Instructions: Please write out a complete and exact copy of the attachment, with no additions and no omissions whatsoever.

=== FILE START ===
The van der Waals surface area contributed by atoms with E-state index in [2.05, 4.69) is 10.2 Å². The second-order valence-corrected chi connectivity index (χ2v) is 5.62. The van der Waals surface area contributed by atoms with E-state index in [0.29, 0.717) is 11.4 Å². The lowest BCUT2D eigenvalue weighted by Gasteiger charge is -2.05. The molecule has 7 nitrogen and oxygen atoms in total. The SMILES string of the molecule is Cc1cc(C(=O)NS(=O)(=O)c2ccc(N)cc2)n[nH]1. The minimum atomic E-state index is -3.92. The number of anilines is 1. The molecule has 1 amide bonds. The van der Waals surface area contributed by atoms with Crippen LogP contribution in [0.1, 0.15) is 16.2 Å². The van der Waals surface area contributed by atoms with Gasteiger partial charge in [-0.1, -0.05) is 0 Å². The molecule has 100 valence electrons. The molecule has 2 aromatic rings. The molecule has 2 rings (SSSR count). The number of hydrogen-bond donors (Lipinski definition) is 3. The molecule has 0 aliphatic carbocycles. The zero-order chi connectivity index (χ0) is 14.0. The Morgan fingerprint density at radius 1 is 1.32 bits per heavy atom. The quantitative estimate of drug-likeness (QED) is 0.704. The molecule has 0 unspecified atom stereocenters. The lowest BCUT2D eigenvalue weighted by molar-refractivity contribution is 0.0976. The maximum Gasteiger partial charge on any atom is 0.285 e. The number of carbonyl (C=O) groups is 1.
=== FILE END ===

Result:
The van der Waals surface area contributed by atoms with E-state index in [2.05, 4.69) is 10.2 Å². The second-order valence-corrected chi connectivity index (χ2v) is 5.62. The van der Waals surface area contributed by atoms with E-state index in [0.29, 0.717) is 11.4 Å². The lowest BCUT2D eigenvalue weighted by Gasteiger charge is -2.05. The molecule has 7 nitrogen and oxygen atoms in total. The SMILES string of the molecule is Cc1cc(C(=O)NS(=O)(=O)c2ccc(N)cc2)n[nH]1. The minimum atomic E-state index is -3.92. The number of anilines is 1. The molecule has 1 amide bonds. The van der Waals surface area contributed by atoms with Crippen LogP contribution in [0.1, 0.15) is 16.2 Å². The van der Waals surface area contributed by atoms with Gasteiger partial charge in [-0.1, -0.05) is 0 Å². The molecule has 100 valence electrons. The molecule has 2 aromatic rings. The molecule has 2 rings (SSSR count). The number of hydrogen-bond donors (Lipinski definition) is 3. The molecule has 0 aliphatic carbocycles. The zero-order chi connectivity index (χ0) is 14.0. The Morgan fingerprint density at radius 1 is 1.32 bits per heavy atom. The quantitative estimate of drug-likeness (QED) is 0.704. The molecule has 0 unspecified atom stereocenters. The lowest BCUT2D eigenvalue weighted by molar-refractivity contribution is 0.0976. The maximum Gasteiger partial charge on any atom is 0.285 e. The number of carbonyl (C=O) groups is 1.